The proprietor himself, Foxy Callwood, picked up his guitar and serenaded me playfully, bantering with the crowd and improvising songs. For a final nightcap, I hit the Soggy Dollar Bar on the beach. I learned the Soggy gets its name from yacht sailors who commonly swim ashore to get a quick drink, drenching the dollar bills in their pockets. The locals say these waterlogged customers hang their money up over the bar, hoping the wilted bills will dry before the tab is tallied.
The BVI are brimming with pirate legends, particularly around the waters of Norman Island, the next stop on our island-hopping tour. Tales of swashbucklers abound and make great fodder for ghost stories. The Caves, a snorkeling spot said to be Robert Louis Stevenson’s inspiration for Treasure Island, provided the exquisite experience of swimming within a shimmering school of tropical fish. Pirate-lore-rich Peter Island was next. Its Deadman’s Bay is named for the 15 unlucky souls aboard Blackbeard’s pirate ship who were marooned here. My boat mates and I couldn’t resist breaking into song: “Yo! Ho! Ho! And a Bottle of Rum,” we bellowed loudly enough to conjure up even the sleepiest pirate spirit.
We saved the best island for last: Virgin Gorda (which means “fat virgin”). Christopher Columbus named the island for its silhouette, which resembles a rotund woman lying on her back. This island’s narrow waistline is about 200 yards wide and allows glimpses of Savannah Bay to the west and the Caribbean to the east.
The Baths on Virgin Gorda are a spectacular expanse of giant boulders strewn along a white-sand beach and piled 50 feet high at some points. We climbed down a 300-foot-long trail to get there, relishing the challenge of a hike through caves and pools of water. When we returned to the top of the hill, we lunched on conch fritters and enormous mango smoothies. Our day concluded at The Rock Café & Sam’s Piano Bar, with its misting waterfalls that cascade down huge rocks. Sam’s Piano Bar added that extra touch for a friendly time with travelers from around the world.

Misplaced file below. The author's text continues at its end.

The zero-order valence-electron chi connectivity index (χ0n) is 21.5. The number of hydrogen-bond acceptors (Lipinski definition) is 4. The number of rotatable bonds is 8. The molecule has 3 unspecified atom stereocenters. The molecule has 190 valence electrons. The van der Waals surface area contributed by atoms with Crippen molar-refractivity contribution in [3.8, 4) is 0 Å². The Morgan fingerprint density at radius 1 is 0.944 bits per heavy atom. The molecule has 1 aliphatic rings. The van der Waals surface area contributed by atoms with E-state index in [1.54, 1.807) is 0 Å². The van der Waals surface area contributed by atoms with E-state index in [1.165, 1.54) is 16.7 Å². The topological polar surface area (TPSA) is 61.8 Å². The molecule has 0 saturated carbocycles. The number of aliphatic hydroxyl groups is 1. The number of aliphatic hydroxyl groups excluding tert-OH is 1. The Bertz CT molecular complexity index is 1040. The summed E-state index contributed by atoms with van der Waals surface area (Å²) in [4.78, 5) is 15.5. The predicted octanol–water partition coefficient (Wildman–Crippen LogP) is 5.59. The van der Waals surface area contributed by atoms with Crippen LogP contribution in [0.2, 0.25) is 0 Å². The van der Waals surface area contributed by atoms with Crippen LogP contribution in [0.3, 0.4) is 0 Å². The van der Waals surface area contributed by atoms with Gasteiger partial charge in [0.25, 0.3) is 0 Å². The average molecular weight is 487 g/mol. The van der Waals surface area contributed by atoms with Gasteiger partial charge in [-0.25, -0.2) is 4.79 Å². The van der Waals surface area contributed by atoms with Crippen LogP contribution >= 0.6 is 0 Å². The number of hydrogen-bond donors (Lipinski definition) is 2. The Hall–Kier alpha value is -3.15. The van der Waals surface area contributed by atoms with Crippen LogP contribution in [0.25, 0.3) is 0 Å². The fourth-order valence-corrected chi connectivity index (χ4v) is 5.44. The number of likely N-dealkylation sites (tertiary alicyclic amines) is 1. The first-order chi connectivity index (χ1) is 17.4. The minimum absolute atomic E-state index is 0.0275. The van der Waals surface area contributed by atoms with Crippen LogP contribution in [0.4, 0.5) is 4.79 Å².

For our last and most luxurious night’s stay, we rewarded ourselves with reservations at the Biras Creek Resort. Here we could divide and conquer, each of us having our very own list of personal indulgences and longing for some quiet time on our own. Biras was the perfect setting for this, in that it offers a small number of luxurious suites situated on 140 acres of unspoiled land. Only reachable by boat or helicopter, Biras Creek was the quintessential cherry on the sundae.
I had the delicious pleasure of waking up to the sound of waves rolling on the shell-strewn shoreline and enjoying a strong cup of coffee and freshly baked scones on my own private veranda. The resort provides an amazing array of nature trails lined with flowering shrubs and trees, from hibiscus and bougainvillea to jasmine and frangipani.
Enjoy your own spring break vacation on the British Virgin Islands. Expect to recapture the fun, guts and glory of your earlier years, but with the polish and finesse of today.